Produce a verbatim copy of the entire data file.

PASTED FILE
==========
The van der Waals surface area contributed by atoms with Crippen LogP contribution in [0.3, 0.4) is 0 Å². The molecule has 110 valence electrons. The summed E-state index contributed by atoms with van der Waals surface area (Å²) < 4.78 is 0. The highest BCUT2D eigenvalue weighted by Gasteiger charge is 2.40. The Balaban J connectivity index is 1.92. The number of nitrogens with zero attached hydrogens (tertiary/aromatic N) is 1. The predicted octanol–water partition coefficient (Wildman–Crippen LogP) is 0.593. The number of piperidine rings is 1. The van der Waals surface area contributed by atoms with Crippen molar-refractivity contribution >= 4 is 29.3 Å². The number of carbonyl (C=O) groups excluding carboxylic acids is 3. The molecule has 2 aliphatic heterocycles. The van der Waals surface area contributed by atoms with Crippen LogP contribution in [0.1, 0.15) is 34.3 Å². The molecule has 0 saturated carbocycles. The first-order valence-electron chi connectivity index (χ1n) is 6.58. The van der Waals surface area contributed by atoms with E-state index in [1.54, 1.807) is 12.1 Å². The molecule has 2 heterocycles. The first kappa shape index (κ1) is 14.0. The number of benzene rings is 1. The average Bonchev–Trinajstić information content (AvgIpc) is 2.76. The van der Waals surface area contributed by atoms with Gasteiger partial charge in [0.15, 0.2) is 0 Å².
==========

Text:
The van der Waals surface area contributed by atoms with Crippen LogP contribution in [0.3, 0.4) is 0 Å². The molecule has 110 valence electrons. The summed E-state index contributed by atoms with van der Waals surface area (Å²) < 4.78 is 0. The highest BCUT2D eigenvalue weighted by Gasteiger charge is 2.40. The Balaban J connectivity index is 1.92. The number of nitrogens with zero attached hydrogens (tertiary/aromatic N) is 1. The predicted octanol–water partition coefficient (Wildman–Crippen LogP) is 0.593. The number of piperidine rings is 1. The van der Waals surface area contributed by atoms with Crippen molar-refractivity contribution >= 4 is 29.3 Å². The number of carbonyl (C=O) groups excluding carboxylic acids is 3. The molecule has 2 aliphatic heterocycles. The van der Waals surface area contributed by atoms with Crippen LogP contribution in [0.1, 0.15) is 34.3 Å². The molecule has 0 saturated carbocycles. The first-order valence-electron chi connectivity index (χ1n) is 6.58. The van der Waals surface area contributed by atoms with E-state index in [1.54, 1.807) is 12.1 Å². The molecule has 2 heterocycles. The first kappa shape index (κ1) is 14.0. The number of benzene rings is 1. The average Bonchev–Trinajstić information content (AvgIpc) is 2.76. The van der Waals surface area contributed by atoms with Gasteiger partial charge in [0.15, 0.2) is 0 Å².